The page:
Following widespread beech seeding across Fiordland earlier this year and increasing rat numbers, DOC treated a 20,000 ha area of the Kepler Mountains with biodegradable 1080 as part of the Battle for Our Birds programme.
Monitoring of long-tailed bats in the Iris Burn valley of the Kepler Mountains this month recorded 57 female bats, up from 43 in 2015 and 32 in 2013 when the rare bat was first monitored at this site.
A whio/blue duck survey showed that duckling numbers in the Iris Burn had almost doubled from 16 in 2014 to 30 this year.
DOC Operations Manager for Fiordland, Greg Lind, said it was rewarding to see wildlife responding after the knock-down of rats, stoats and possums.
“It’s a great result to be seeing the steady increase of some of our rarest species such as long-tailed bats and whio.”
“Rangers are also encountering greater numbers of Fiordland tokoeka kiwi in their work, and trampers have been reporting seeing lots of kea, South Island robin, kākāriki, fantail and bellbird,” said Greg Lind.
Image: Colin O'Donnell | DOC
Female long-tailed bat
Image: Colin O'Donnell | DOC
Rodent monitoring following the September aerial 1080 operation in the Kepler area showed that rat tracking levels dropped from 22% in July to 2% in November. In comparison, rat tracking levels reached 70% over the same period in the nearby Murchison Mountains where aerial 1080 wasn’t used.
A rat tracking rate of more than 20% during the spring threatens rat-vulnerable forest bird species and bats that are breeding and raising young then.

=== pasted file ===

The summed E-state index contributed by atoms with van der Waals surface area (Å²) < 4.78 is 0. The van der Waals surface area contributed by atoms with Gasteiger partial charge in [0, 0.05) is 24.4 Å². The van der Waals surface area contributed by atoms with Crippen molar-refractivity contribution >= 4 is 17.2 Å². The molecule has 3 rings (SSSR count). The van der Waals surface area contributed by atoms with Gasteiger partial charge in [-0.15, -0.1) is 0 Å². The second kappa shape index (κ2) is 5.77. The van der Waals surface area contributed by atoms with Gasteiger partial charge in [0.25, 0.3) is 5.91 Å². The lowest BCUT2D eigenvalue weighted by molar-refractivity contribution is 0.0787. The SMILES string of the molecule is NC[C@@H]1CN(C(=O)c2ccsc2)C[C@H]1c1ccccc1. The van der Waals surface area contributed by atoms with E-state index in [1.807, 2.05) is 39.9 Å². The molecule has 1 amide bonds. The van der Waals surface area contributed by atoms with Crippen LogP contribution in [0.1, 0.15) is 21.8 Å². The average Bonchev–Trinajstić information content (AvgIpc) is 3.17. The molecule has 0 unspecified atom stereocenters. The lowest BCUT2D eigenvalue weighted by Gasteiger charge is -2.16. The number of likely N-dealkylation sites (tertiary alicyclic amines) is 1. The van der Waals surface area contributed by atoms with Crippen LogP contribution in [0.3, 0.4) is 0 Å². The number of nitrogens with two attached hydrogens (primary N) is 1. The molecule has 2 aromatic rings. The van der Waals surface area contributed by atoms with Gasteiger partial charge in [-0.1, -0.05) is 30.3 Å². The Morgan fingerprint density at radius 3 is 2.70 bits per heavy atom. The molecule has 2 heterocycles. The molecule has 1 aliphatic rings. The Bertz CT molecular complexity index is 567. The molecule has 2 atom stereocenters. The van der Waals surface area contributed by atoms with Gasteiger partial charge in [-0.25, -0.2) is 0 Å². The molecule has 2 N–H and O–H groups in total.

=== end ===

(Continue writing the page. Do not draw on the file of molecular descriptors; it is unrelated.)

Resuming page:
Prior to 2010, rats and possums were controlled over less than 0.5% of Fiordland National Park. DOC’s Battle for Our Birds campaign saw this increase to 7% in 2014 and to 8.5% in 2016. Fiordland sites under the programme included the Waitutu forest, Clinton valley, Arthur valley, Eglinton valley and areas of the Kepler Mountains.
This year’s Battle for our Birds programme will cover more than 800,000 ha across New Zealand to protect our most vulnerable populations of native species. Use of 1080 applied by air is backed up by ground control using methods like traps and bait stations over a further 70,000 hectares.
The Kepler Mountains are home to many threatened species that benefit from possum, rat, and stoat control, including mohua, kākā, kea, whio/blue duck, Fiordland tokoeka and one species of native bat.
In 2010 nationally endangered long tailed bats were detected in the Iris Burn valley of the Kepler mountains. Bats are extremely vulnerable to predation from rats and stoats and, with no successful methods currently established to move populations to safer areas, protecting established roost sites is vital.
Aerial 1080 operations were carried out in the Iris Burn in response to the 2014 and 2016 beech masts. In 2013, the monitoring team recorded 32 female bats, and in 2014, 35. This increased to 43 females in 2015, and 57 in 2016. Monitoring female bats gives the best indication of the health of the population and nearly all females recorded this year were lactating, a good indication of there being baby bats at roost sites.
Whio river surveys in the Iris Burn have also shown a response to predator control carried out in the area, with numbers of ducklings increasing from 16 in 2014, to 20 in 2015, and 30 in 2016. Whio are vulnerable to stoat predation at all stages of life, so monitoring the species provides a good indication of the effectiveness of stoat management in an area.
Find more information about DOC’s Battle for our Birds programme www.doc.govt.nz/battleforourbirds.